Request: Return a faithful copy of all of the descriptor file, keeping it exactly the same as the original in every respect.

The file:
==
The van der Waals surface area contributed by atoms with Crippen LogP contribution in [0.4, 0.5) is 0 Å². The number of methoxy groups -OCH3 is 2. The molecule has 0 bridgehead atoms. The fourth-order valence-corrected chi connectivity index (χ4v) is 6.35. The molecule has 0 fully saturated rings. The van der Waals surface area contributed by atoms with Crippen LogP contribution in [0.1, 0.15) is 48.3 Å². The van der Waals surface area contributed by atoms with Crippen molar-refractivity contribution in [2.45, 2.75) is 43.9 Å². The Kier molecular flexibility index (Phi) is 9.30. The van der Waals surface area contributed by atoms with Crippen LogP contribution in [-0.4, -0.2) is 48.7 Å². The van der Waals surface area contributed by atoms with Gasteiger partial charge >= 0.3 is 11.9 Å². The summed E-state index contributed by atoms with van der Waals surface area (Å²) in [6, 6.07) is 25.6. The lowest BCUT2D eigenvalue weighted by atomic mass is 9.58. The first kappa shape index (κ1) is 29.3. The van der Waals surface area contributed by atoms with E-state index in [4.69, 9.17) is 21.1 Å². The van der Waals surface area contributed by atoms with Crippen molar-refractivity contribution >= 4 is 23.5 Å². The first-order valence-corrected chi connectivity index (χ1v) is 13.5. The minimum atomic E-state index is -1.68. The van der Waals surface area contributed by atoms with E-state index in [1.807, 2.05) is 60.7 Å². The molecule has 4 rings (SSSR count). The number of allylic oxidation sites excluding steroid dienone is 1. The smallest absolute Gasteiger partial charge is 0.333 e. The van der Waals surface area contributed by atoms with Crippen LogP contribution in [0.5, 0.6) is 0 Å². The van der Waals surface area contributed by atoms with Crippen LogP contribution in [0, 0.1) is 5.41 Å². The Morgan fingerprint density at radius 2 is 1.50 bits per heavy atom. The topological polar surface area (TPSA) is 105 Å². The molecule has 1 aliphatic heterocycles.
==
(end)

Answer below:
The van der Waals surface area contributed by atoms with Crippen LogP contribution in [0.4, 0.5) is 0 Å². The number of methoxy groups -OCH3 is 2. The molecule has 0 bridgehead atoms. The fourth-order valence-corrected chi connectivity index (χ4v) is 6.35. The molecule has 0 fully saturated rings. The van der Waals surface area contributed by atoms with Crippen LogP contribution in [0.1, 0.15) is 48.3 Å². The van der Waals surface area contributed by atoms with Crippen molar-refractivity contribution in [2.45, 2.75) is 43.9 Å². The Kier molecular flexibility index (Phi) is 9.30. The van der Waals surface area contributed by atoms with Crippen LogP contribution in [-0.4, -0.2) is 48.7 Å². The van der Waals surface area contributed by atoms with Gasteiger partial charge >= 0.3 is 11.9 Å². The summed E-state index contributed by atoms with van der Waals surface area (Å²) in [6, 6.07) is 25.6. The lowest BCUT2D eigenvalue weighted by atomic mass is 9.58. The first kappa shape index (κ1) is 29.3. The van der Waals surface area contributed by atoms with E-state index in [4.69, 9.17) is 21.1 Å². The van der Waals surface area contributed by atoms with Crippen molar-refractivity contribution >= 4 is 23.5 Å². The first-order valence-corrected chi connectivity index (χ1v) is 13.5. The minimum atomic E-state index is -1.68. The van der Waals surface area contributed by atoms with E-state index in [1.807, 2.05) is 60.7 Å². The molecule has 4 rings (SSSR count). The number of allylic oxidation sites excluding steroid dienone is 1. The smallest absolute Gasteiger partial charge is 0.333 e. The van der Waals surface area contributed by atoms with Crippen LogP contribution in [0.5, 0.6) is 0 Å². The van der Waals surface area contributed by atoms with Crippen LogP contribution in [0, 0.1) is 5.41 Å². The Morgan fingerprint density at radius 2 is 1.50 bits per heavy atom. The topological polar surface area (TPSA) is 105 Å². The molecule has 1 aliphatic heterocycles.